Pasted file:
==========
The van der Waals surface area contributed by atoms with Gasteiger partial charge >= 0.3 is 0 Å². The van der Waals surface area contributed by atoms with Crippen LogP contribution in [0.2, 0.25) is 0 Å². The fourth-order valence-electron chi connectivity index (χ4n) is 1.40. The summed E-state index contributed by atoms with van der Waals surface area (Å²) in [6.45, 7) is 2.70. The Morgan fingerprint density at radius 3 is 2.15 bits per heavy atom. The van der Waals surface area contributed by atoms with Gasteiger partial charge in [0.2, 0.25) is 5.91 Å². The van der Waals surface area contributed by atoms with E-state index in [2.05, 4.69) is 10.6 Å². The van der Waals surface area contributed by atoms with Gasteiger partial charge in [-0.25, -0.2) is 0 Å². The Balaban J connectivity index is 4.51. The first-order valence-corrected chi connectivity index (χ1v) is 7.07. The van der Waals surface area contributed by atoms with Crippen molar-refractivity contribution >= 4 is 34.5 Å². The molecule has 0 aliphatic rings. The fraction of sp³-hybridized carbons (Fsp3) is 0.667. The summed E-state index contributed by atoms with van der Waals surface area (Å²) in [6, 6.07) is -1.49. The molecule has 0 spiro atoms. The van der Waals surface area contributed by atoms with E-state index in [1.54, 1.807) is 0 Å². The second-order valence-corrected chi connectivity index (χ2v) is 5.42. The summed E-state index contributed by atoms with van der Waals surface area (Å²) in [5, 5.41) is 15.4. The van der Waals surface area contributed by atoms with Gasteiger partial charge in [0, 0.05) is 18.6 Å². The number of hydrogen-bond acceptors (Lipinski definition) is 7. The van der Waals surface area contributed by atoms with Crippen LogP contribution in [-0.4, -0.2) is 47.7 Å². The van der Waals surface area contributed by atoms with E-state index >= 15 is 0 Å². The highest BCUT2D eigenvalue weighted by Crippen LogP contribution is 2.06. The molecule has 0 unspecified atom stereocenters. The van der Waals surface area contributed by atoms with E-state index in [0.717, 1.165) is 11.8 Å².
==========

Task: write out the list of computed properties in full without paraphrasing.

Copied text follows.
The van der Waals surface area contributed by atoms with Gasteiger partial charge >= 0.3 is 0 Å². The van der Waals surface area contributed by atoms with Crippen LogP contribution in [0.2, 0.25) is 0 Å². The fourth-order valence-electron chi connectivity index (χ4n) is 1.40. The summed E-state index contributed by atoms with van der Waals surface area (Å²) in [6.45, 7) is 2.70. The Morgan fingerprint density at radius 3 is 2.15 bits per heavy atom. The van der Waals surface area contributed by atoms with Gasteiger partial charge in [0.2, 0.25) is 5.91 Å². The van der Waals surface area contributed by atoms with E-state index in [2.05, 4.69) is 10.6 Å². The van der Waals surface area contributed by atoms with Gasteiger partial charge in [-0.25, -0.2) is 0 Å². The Balaban J connectivity index is 4.51. The first-order valence-corrected chi connectivity index (χ1v) is 7.07. The van der Waals surface area contributed by atoms with Crippen molar-refractivity contribution >= 4 is 34.5 Å². The molecule has 0 aliphatic rings. The fraction of sp³-hybridized carbons (Fsp3) is 0.667. The summed E-state index contributed by atoms with van der Waals surface area (Å²) in [6, 6.07) is -1.49. The molecule has 0 spiro atoms. The van der Waals surface area contributed by atoms with E-state index in [1.54, 1.807) is 0 Å². The second-order valence-corrected chi connectivity index (χ2v) is 5.42. The summed E-state index contributed by atoms with van der Waals surface area (Å²) in [5, 5.41) is 15.4. The van der Waals surface area contributed by atoms with Gasteiger partial charge in [0, 0.05) is 18.6 Å². The number of hydrogen-bond acceptors (Lipinski definition) is 7. The van der Waals surface area contributed by atoms with Crippen LogP contribution in [-0.4, -0.2) is 47.7 Å². The van der Waals surface area contributed by atoms with E-state index >= 15 is 0 Å². The highest BCUT2D eigenvalue weighted by Crippen LogP contribution is 2.06. The molecule has 0 unspecified atom stereocenters. The van der Waals surface area contributed by atoms with E-state index in [0.717, 1.165) is 11.8 Å².